PINEHURST, N.C. — Text messages started flooding the cellphones of the Quinn clan walking outside the ropes at Pinehurst No. 2 watching Fran Quinn, who was playing in the 114th US Open and getting some television airtime as Thursday turned from afternoon into evening.
With each birdie Quinn made, more texts rolled in. Friends, parents of friends, former classmates and teammates, family members who couldn’t be there. Everyone, it seemed, wanted to share in what was quickly becoming one of the best days ever for Quinn on a golf course, and the opening-round surprise in the Carolina sandhills.
“Hey, this game brings you together,” said Chris Quinn, who, like his older brother, lives in Holden, Mass. “Today was special.”
And likely unforgettable. Quinn, a 49-year-old who played his way into this US Open through a local qualifier (when he survived a playoff) and then a sectional qualifier (where he was co-medalist), calmly rolled in a short birdie putt on his last hole, No. 9. It capped a 2-under-par 68, and left him tied for second, three shots behind leader Martin Kaymer, who shot 65.
Imagine: Fran Quinn, after the first day of the US Open, had just one player in front of him on the leaderboard, with his wife, mother, brother, and additional family members in his gallery, and his 15-year-old son serving as caddie.
“To come back and play this year, I’m 49 years old, it’s Father’s Day weekend, I’ve got my boy on the bag. My dad passed away two years ago, and I know he’s looking down today,” Quinn said. “It’s just a tremendous feeling. It was a dream start. It was everything that I could want, and more.”
Quinn is no stranger to the US Open, having played in three before this one. But those came in 1992, 1994, and 1996. Before any of his three children were born, including Owen, a sophomore at Wachusett Regional High School who plays a little golf himself.
“This is his fourth time at the US Open, and I was there for the first three,” said Quinn’s wife, Lori. “But this one has a lot more meaning with Owen on the bag.”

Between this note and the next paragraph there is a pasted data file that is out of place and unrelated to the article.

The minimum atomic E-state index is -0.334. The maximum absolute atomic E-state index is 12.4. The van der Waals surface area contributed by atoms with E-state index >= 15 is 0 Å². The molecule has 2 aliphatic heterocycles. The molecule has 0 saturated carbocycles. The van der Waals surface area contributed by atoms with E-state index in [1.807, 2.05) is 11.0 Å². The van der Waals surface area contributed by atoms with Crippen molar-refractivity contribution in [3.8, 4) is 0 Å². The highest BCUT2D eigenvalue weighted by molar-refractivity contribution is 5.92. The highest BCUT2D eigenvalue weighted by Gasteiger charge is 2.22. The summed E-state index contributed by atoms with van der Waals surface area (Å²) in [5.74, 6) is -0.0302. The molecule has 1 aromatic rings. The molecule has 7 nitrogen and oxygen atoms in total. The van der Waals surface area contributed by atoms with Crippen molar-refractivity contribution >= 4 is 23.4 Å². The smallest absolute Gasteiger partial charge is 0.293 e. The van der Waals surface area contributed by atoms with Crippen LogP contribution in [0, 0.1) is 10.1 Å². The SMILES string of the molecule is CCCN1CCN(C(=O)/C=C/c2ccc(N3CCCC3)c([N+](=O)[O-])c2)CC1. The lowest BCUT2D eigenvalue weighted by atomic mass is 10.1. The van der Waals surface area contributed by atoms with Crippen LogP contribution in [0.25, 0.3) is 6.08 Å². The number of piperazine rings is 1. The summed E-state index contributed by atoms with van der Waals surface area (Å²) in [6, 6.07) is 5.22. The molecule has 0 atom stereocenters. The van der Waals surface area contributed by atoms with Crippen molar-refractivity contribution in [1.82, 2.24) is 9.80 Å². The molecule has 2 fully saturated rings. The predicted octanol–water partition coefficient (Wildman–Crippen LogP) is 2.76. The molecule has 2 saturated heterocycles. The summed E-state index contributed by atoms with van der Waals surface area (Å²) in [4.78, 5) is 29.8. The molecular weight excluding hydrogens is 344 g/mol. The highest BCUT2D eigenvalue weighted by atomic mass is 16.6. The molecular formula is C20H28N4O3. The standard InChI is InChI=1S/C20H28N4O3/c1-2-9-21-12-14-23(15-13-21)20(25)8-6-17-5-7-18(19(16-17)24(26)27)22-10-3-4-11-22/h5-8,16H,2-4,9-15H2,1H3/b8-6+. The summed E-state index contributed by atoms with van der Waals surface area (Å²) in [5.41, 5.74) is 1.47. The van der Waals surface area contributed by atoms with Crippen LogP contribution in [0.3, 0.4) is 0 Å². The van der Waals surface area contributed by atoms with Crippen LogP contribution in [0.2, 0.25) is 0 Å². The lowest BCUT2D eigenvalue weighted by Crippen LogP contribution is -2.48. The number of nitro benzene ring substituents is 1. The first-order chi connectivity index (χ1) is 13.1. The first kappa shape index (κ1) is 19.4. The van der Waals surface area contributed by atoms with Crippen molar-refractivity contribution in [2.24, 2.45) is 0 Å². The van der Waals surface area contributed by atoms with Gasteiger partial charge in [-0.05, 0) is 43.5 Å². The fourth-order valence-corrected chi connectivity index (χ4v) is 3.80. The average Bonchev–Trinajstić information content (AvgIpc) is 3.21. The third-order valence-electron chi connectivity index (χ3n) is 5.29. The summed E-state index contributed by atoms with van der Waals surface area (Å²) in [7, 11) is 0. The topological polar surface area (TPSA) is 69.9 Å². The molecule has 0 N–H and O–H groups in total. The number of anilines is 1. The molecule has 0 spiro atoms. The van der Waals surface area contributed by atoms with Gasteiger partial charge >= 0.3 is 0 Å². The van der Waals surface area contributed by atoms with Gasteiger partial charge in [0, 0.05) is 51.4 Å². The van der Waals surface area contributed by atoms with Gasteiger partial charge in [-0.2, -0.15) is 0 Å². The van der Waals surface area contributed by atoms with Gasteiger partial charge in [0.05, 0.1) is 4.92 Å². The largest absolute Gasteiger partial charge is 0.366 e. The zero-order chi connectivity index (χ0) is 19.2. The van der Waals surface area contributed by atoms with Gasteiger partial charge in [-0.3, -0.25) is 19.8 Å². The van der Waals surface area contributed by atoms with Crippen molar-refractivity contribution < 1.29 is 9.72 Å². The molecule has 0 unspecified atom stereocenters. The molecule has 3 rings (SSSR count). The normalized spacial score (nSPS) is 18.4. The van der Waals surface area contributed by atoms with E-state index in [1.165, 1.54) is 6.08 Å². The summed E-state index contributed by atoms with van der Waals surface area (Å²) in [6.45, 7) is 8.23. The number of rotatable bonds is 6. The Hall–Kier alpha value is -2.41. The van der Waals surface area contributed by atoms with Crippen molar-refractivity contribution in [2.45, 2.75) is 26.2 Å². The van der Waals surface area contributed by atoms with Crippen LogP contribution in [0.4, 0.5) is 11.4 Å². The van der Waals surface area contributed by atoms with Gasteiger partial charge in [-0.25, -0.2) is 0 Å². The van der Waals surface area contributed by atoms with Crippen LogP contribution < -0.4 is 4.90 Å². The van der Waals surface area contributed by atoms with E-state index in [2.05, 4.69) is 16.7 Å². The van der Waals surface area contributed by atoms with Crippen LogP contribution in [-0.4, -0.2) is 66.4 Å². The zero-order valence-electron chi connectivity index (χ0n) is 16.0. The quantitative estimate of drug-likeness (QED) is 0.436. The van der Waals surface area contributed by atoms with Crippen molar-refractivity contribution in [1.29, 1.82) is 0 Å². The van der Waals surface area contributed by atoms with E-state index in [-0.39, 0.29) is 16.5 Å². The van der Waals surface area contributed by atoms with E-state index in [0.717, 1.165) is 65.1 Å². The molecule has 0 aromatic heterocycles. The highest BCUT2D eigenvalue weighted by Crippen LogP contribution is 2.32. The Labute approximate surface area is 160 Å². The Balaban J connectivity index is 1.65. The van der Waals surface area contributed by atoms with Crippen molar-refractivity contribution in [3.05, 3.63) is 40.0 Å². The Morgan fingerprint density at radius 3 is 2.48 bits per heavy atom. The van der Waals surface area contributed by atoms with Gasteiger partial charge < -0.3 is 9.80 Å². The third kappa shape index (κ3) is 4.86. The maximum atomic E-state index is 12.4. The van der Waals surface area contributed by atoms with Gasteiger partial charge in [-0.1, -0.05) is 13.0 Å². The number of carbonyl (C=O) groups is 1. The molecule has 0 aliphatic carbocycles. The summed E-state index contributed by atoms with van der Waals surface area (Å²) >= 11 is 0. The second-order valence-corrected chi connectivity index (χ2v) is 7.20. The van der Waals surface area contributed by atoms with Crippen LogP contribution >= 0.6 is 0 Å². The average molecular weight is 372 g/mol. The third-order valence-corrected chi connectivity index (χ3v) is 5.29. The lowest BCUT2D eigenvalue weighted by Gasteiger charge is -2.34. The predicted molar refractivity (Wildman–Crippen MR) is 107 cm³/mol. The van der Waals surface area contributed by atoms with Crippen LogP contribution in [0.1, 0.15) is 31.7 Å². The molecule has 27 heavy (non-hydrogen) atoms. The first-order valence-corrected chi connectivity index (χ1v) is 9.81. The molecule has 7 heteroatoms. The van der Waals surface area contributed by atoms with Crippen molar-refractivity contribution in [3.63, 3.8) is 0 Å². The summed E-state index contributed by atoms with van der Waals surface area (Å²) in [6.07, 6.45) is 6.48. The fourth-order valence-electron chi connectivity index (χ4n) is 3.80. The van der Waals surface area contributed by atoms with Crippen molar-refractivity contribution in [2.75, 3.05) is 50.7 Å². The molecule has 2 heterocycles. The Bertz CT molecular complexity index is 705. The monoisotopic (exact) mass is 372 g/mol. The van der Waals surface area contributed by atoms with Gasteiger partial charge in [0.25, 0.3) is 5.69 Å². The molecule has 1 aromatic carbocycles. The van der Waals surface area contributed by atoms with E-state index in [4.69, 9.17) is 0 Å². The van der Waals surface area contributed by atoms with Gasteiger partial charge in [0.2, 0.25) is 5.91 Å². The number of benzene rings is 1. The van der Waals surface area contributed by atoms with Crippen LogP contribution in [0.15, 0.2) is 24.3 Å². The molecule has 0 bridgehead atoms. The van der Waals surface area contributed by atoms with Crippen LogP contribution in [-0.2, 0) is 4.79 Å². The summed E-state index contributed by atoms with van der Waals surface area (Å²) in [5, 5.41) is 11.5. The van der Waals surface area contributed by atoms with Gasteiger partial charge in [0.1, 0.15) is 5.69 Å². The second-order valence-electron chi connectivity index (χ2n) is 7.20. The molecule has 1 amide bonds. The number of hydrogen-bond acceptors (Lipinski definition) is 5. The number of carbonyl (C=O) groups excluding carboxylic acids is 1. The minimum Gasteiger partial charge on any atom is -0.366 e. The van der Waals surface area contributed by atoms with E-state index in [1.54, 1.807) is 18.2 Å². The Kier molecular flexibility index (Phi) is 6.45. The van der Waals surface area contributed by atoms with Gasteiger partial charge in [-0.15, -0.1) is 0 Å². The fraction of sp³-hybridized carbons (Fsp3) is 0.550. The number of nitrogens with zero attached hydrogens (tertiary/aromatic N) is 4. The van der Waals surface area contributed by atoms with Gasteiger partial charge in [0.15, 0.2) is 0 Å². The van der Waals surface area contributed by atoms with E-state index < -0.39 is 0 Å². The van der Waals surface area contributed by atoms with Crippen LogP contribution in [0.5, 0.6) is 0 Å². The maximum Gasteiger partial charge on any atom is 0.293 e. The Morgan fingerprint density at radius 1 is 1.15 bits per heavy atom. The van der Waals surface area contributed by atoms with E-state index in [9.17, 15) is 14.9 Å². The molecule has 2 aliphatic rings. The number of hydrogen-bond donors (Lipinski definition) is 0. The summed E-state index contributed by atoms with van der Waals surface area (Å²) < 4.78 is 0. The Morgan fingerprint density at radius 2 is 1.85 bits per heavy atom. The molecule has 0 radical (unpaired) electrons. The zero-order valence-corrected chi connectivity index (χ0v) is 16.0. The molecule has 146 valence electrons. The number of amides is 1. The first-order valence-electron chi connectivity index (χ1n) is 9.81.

They made a great team on Thursday, with Quinn starting his round at No. 10 and making birdies at Nos. 12 and 14. A three-putt bogey at the 18th was his first dropped shot, but a two-putt birdie at the par-5 fifth hole and the closing birdie at the ninth were sandwiched around Quinn’s only other bogey, which came at No. 7 when he drew a bad lie near the edge of the fairway.
First rounds at the US Open can occasionally feature unlikely names at the top of the leaderboard. Quinn qualifies, although he has won four times on what is now the Web.com Tour, most recently in 2010. More importantly, he came in with some confidence, hard to do because he hasn’t had many playing opportunities this season. He has played in just one Web.com Tour event, missing the cut.
“He’s been playing good golf, but has had no tournament to play in,” Lori Quinn said. “That’s the worst.”
Thursday might have been the best. Quinn learned the game from his father, also named Fran, who was a decent stick himself, winning the 1966 New England Amateur. Fran and Carol Quinn encouraged their seven children (Fran is the second oldest) to play lots of sports and try lots of things, the same approach Fran and Lori have taken with their children. The main three people missing from Pinehurst on Thursday were Quinn’s father (Fran died at age 74 from pancreatic cancer), and his younger two children, who had extracurricular activities to tend to back in Massachusetts.
They missed quite a show. Quinn said earlier in the week that he was playing well and expecting some good things. His aching back held up and he handled his nerves, calmed by having Owen walking alongside.
“He did a terrific job. He’s got such a great disposition,” Quinn said. “He’s positive and he understands the game of golf. And he’s an athlete. He knows how to compete.”
Owen liked what he saw from the old man on Thursday, nothing more than the birdie to complete the round, Quinn’s lowest in his brief US Open history. Previously, he missed two cuts and tied for 43d in 1994.
“It was unbelievable. I’m at the US Open and my dad played a great first round,” Owen said. “It’s awesome to see him out there. It’s awesome to see him string together a good 18 holes.”
Quinn has been a professional golfer since 1988 and has played all over the world, on numerous tours. There have been lots of highs, lots of lows, hundreds of tournaments, thousands of shots, and enough wins to allow Quinn to keep chasing the dream. It’s landed him here, at the US Open, surrounded by family members, who are watching him work.
But if anything, a 49-year-old has perspective, able to see the significance in things large and small. This was big.
“I put myself in a nice position, but I have to go out and keep backing it up. It’s not going to get any easier,” Quinn said. “But it was overall a terrific day. It was awesome being out there with my son. It’s a dream, and I hope I don’t wake up until Sunday.”